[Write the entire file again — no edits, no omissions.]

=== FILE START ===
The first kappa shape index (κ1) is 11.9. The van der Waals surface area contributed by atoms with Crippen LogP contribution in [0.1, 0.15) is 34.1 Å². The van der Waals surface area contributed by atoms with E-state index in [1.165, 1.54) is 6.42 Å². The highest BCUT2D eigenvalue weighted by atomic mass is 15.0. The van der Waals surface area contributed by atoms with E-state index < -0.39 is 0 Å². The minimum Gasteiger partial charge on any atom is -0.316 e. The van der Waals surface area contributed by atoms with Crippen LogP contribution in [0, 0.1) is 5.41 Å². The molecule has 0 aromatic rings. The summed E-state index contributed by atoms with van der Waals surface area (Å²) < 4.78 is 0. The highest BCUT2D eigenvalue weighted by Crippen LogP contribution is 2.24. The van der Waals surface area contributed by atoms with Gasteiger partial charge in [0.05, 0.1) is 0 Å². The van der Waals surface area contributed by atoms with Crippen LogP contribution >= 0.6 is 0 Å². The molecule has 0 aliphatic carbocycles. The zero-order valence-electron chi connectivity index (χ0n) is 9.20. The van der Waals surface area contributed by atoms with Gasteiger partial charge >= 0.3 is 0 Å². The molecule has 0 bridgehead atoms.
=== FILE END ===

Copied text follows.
The first kappa shape index (κ1) is 11.9. The van der Waals surface area contributed by atoms with Crippen LogP contribution in [0.1, 0.15) is 34.1 Å². The van der Waals surface area contributed by atoms with E-state index in [1.165, 1.54) is 6.42 Å². The highest BCUT2D eigenvalue weighted by atomic mass is 15.0. The van der Waals surface area contributed by atoms with E-state index < -0.39 is 0 Å². The minimum Gasteiger partial charge on any atom is -0.316 e. The van der Waals surface area contributed by atoms with Crippen LogP contribution in [0, 0.1) is 5.41 Å². The molecule has 0 aromatic rings. The summed E-state index contributed by atoms with van der Waals surface area (Å²) < 4.78 is 0. The highest BCUT2D eigenvalue weighted by Crippen LogP contribution is 2.24. The van der Waals surface area contributed by atoms with Gasteiger partial charge in [0.05, 0.1) is 0 Å². The van der Waals surface area contributed by atoms with Crippen LogP contribution >= 0.6 is 0 Å². The molecule has 0 aliphatic carbocycles. The zero-order valence-electron chi connectivity index (χ0n) is 9.20. The van der Waals surface area contributed by atoms with Gasteiger partial charge >= 0.3 is 0 Å². The molecule has 0 bridgehead atoms.